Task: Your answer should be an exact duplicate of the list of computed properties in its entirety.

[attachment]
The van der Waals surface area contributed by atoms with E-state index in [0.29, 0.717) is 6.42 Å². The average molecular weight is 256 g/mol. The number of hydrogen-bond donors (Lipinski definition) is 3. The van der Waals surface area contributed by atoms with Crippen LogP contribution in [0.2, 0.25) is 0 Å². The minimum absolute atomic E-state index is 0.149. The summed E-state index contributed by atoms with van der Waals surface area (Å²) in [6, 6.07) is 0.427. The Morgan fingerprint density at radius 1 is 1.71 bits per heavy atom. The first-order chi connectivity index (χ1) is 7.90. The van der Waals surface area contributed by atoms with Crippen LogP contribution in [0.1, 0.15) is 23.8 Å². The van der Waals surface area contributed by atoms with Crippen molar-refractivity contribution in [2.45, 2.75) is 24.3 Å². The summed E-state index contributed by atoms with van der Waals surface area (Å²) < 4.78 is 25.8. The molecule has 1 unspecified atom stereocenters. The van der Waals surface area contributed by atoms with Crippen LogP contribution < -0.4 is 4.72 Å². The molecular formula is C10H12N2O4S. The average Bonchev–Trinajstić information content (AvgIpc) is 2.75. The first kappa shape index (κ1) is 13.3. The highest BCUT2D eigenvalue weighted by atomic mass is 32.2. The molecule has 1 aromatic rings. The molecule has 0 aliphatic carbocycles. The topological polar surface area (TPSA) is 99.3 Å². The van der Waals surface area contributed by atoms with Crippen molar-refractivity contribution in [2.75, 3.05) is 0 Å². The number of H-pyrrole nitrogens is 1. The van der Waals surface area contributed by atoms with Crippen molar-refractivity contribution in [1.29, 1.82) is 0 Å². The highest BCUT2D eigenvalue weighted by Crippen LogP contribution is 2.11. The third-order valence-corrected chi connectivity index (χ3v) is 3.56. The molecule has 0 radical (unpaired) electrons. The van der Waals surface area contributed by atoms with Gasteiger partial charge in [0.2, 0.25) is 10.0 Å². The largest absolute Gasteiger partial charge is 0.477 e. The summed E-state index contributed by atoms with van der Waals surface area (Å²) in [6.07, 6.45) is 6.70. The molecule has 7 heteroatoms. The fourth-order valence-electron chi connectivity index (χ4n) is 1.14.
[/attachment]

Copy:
The van der Waals surface area contributed by atoms with E-state index in [0.29, 0.717) is 6.42 Å². The average molecular weight is 256 g/mol. The number of hydrogen-bond donors (Lipinski definition) is 3. The van der Waals surface area contributed by atoms with Crippen LogP contribution in [0.2, 0.25) is 0 Å². The minimum absolute atomic E-state index is 0.149. The summed E-state index contributed by atoms with van der Waals surface area (Å²) in [6, 6.07) is 0.427. The Morgan fingerprint density at radius 1 is 1.71 bits per heavy atom. The first-order chi connectivity index (χ1) is 7.90. The van der Waals surface area contributed by atoms with Crippen LogP contribution in [0.1, 0.15) is 23.8 Å². The van der Waals surface area contributed by atoms with Crippen molar-refractivity contribution in [2.45, 2.75) is 24.3 Å². The summed E-state index contributed by atoms with van der Waals surface area (Å²) < 4.78 is 25.8. The molecule has 1 unspecified atom stereocenters. The van der Waals surface area contributed by atoms with Crippen LogP contribution < -0.4 is 4.72 Å². The molecular formula is C10H12N2O4S. The average Bonchev–Trinajstić information content (AvgIpc) is 2.75. The first kappa shape index (κ1) is 13.3. The highest BCUT2D eigenvalue weighted by atomic mass is 32.2. The molecule has 1 aromatic rings. The molecule has 0 aliphatic carbocycles. The topological polar surface area (TPSA) is 99.3 Å². The van der Waals surface area contributed by atoms with Crippen molar-refractivity contribution in [2.75, 3.05) is 0 Å². The number of H-pyrrole nitrogens is 1. The van der Waals surface area contributed by atoms with Crippen molar-refractivity contribution in [1.29, 1.82) is 0 Å². The highest BCUT2D eigenvalue weighted by Crippen LogP contribution is 2.11. The third-order valence-corrected chi connectivity index (χ3v) is 3.56. The molecule has 0 radical (unpaired) electrons. The van der Waals surface area contributed by atoms with Gasteiger partial charge in [0.2, 0.25) is 10.0 Å². The largest absolute Gasteiger partial charge is 0.477 e. The summed E-state index contributed by atoms with van der Waals surface area (Å²) in [6.07, 6.45) is 6.70. The molecule has 7 heteroatoms. The fourth-order valence-electron chi connectivity index (χ4n) is 1.14.